#1
ive been looking at blocking a floyd, rather than buying a new guitar entirely, and i was just curious about all the benefits and side effects. does this mean i wont have to do all the stupid tuning tricks and have intonation problems? does it mean that i can just tune to a different tuning and its like a hardtail or a TOM? and what about the cons? thanks!
-Gibson SG Faded
-Ibanez RG5EX1L
-Custom Upside-Down Strat
-Modded Epiphone LP
-Fender Acoustic
*Marshall DSL15H
>Ibanez TS9
>MXR Micro Flanger
>Boss TU-3
>Danelectro Vibe
>Guyatone ST-2 Comrpessor
#2
Yes, if you do it well you can tune it like a hardtail.

Only con is you can't use the bar
Jackson DK2M
ESP LTD M-200FM w/Tone Zone + PAF Pro
Ibanez RG7321
Digitech Whammy IV
Digitech GSP1101
Furman M-10 LxE
Peavey 6505
ISP Decimator
#3
- You'll still need to stretch the strings well before you lock down the nut, or you'll be running out of fine tuning pretty quickly as the strings "settle" on their own...

- Don't know what you mean by "tuning tricks"--do you mean like choosing a bridge angle and locking it down by balancing string tension against claw spring tension? If so, then no--the blocks take care of that for you

- Yes you can do other tunings, but you'll still need to unlock the nut in most cases. If your bridge isn't recessed, then you can us a D-Tuna

- The con is you won't be able to dive bomb, whammy bend, or whammy vibrato anymore
#4
by tricks i mean the stupid, tune hi e, then a then low e, then b etc etc
and how do you do a "good' block?
-Gibson SG Faded
-Ibanez RG5EX1L
-Custom Upside-Down Strat
-Modded Epiphone LP
-Fender Acoustic
*Marshall DSL15H
>Ibanez TS9
>MXR Micro Flanger
>Boss TU-3
>Danelectro Vibe
>Guyatone ST-2 Comrpessor
#5
Quote by Dr.Tong
by tricks i mean the stupid, tune hi e, then a then low e, then b etc etc
and how do you do a "good' block?


OK, yeah, I'd agree that tuning high E then low E, etc is stupid--just immobilize the trem at the correct angle, tune, and adjust the claw screws so that the bridge stays balanced at that angle with that tuning. Even blocked, you may have to go back and tune strings multiple times because the neck tension keeps the strings tuning somewhat affected by each other--blocking only takes the claw springs out of the equation.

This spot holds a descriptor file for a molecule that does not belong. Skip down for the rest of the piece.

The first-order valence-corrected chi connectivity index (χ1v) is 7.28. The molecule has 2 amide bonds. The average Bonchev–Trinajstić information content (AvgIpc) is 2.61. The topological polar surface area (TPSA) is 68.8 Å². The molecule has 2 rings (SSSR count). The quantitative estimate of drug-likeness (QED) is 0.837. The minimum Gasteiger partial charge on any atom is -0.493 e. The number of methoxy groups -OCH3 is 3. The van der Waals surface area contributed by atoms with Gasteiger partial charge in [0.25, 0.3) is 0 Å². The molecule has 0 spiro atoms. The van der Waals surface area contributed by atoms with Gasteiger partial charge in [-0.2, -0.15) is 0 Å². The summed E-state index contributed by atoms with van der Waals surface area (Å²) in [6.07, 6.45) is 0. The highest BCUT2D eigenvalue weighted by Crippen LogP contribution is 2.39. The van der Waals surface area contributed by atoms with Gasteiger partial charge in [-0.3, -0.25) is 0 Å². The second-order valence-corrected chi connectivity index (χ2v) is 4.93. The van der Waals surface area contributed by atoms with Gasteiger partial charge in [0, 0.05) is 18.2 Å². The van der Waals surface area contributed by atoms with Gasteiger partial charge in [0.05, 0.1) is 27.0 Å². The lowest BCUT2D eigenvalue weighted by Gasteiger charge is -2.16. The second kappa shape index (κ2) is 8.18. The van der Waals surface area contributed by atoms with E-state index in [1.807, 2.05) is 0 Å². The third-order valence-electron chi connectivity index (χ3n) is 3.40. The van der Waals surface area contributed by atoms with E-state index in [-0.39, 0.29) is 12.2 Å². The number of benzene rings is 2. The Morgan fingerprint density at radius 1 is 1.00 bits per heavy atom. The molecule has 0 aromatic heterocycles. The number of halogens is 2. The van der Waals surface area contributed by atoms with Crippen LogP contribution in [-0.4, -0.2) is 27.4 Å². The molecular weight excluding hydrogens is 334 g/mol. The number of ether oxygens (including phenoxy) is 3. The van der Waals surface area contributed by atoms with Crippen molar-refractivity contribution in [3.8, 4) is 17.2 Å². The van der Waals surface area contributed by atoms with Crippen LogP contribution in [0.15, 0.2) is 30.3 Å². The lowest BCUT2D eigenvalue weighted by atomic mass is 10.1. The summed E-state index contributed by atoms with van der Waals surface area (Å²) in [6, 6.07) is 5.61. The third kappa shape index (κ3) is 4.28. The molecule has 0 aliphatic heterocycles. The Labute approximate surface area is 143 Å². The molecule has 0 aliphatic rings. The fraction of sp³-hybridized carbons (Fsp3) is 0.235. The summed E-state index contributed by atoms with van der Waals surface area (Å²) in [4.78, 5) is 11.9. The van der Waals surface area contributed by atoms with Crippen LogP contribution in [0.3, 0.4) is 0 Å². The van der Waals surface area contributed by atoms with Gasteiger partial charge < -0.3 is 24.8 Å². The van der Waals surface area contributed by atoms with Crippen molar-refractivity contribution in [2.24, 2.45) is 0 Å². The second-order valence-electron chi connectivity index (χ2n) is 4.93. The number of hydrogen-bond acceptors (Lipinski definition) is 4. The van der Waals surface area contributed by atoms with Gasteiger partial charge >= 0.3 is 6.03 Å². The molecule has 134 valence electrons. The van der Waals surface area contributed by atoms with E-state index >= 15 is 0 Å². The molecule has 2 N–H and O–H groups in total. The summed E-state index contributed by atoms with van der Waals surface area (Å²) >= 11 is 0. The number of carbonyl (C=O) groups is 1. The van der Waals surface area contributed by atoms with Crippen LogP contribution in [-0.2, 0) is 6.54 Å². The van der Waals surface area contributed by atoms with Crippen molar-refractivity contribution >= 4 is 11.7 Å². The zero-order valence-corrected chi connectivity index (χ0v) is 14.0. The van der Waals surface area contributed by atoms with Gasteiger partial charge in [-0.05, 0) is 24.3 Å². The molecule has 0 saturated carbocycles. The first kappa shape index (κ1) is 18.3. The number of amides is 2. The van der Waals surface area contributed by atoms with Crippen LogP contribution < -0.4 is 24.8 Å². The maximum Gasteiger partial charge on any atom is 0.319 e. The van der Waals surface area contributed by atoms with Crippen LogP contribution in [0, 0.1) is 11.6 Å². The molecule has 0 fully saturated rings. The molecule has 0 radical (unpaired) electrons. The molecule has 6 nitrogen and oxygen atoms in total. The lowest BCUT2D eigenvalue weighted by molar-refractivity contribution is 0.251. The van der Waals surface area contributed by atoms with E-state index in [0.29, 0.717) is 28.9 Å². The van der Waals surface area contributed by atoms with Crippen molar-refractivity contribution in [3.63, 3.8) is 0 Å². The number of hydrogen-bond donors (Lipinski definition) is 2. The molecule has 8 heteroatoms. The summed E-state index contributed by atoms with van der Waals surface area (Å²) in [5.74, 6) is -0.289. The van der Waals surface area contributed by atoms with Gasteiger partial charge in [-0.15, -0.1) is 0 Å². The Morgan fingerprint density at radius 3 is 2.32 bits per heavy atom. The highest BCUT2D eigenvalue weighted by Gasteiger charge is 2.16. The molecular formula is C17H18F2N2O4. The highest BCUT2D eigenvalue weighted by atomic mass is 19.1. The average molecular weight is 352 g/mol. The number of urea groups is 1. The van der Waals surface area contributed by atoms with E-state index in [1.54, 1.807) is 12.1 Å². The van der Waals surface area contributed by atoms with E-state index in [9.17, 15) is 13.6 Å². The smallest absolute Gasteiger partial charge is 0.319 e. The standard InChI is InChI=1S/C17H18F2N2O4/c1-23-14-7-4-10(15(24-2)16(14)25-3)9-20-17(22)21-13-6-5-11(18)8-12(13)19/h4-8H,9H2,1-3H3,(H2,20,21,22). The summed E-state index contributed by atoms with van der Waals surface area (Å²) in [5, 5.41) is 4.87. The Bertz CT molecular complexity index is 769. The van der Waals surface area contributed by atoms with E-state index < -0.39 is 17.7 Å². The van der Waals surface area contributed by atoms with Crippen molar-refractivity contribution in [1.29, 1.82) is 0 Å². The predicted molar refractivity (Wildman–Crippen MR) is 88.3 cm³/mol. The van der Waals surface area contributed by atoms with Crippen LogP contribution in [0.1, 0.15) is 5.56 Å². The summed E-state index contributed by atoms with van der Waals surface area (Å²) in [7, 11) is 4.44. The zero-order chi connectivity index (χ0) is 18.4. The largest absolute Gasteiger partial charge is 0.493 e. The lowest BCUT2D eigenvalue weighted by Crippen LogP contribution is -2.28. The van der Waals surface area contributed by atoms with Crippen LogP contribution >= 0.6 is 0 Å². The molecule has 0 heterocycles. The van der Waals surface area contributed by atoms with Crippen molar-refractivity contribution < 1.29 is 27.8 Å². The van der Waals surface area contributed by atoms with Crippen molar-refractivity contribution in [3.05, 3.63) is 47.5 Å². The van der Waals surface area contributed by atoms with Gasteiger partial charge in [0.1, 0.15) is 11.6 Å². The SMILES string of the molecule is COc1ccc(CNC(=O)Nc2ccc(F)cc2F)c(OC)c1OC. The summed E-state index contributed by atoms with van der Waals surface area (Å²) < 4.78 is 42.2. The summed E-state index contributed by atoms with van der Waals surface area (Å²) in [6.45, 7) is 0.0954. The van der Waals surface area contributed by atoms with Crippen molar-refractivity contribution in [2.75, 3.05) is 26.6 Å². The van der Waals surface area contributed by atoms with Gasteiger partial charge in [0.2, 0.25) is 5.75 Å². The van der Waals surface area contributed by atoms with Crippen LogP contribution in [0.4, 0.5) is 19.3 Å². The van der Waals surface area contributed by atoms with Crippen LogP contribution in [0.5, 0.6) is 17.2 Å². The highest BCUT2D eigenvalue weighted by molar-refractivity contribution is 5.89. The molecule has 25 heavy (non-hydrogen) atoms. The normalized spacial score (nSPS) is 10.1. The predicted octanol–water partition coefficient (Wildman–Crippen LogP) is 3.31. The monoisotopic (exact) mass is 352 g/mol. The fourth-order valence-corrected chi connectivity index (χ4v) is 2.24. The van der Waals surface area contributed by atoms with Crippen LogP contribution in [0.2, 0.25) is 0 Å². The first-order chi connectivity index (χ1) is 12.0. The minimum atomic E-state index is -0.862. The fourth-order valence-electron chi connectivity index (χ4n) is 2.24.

I'm no expert on permanently blocking a trem, but based on a total of 20-30 articles/threads I've read and/or videos I've seen on the subject, here's what I'd recommend if you absolutely can't live with the Floyd Rose functionality:

- Temporarily immobilize the trem with the bridge plate at the anlge you want with picks or something small
- Measure the clearance on both sides of the metal trem block at 2 places each--top and bottom--for the length, take into acount the round corners of the trem cavity--you probably want to avoid having to match those contours in your wedges
- Cut 2 pieces of wood to the dimensions you found in the step above
- Replace the picks (or whatever) with the wedges. If they don't hold the proper bridge angle right off the bat, then do some more shaping until they do--if the problem is a matter of being too small then you might have to start over
- Once you're confident you have the perfect shapes/dimensions, using just a couple of drops of wood glue, glue your wedges where wood meets wood (i.e., don't glue to the metal trem)

You can use any wood, but the closer it is to the wood the guitar was made of the better--although I doubt it's possible to measure any difference regardless of what you use--do stay away from extremely soft/fragile woods like balsa and plywood, though.

BTW--great Joe Strummer quote. Maybe what you really need is a Telecaster.
Last edited by jetwash69 at Sep 10, 2011,
#6
I dont even use the fine tuners on mine, and i blocked it with a 9-volt battery, seems to have worked very well. i've had it in there for aout a month now
My sig? Nice.
#8
I would nog use a wooden block but metal. it gives you a huge amount of more sustain and tone!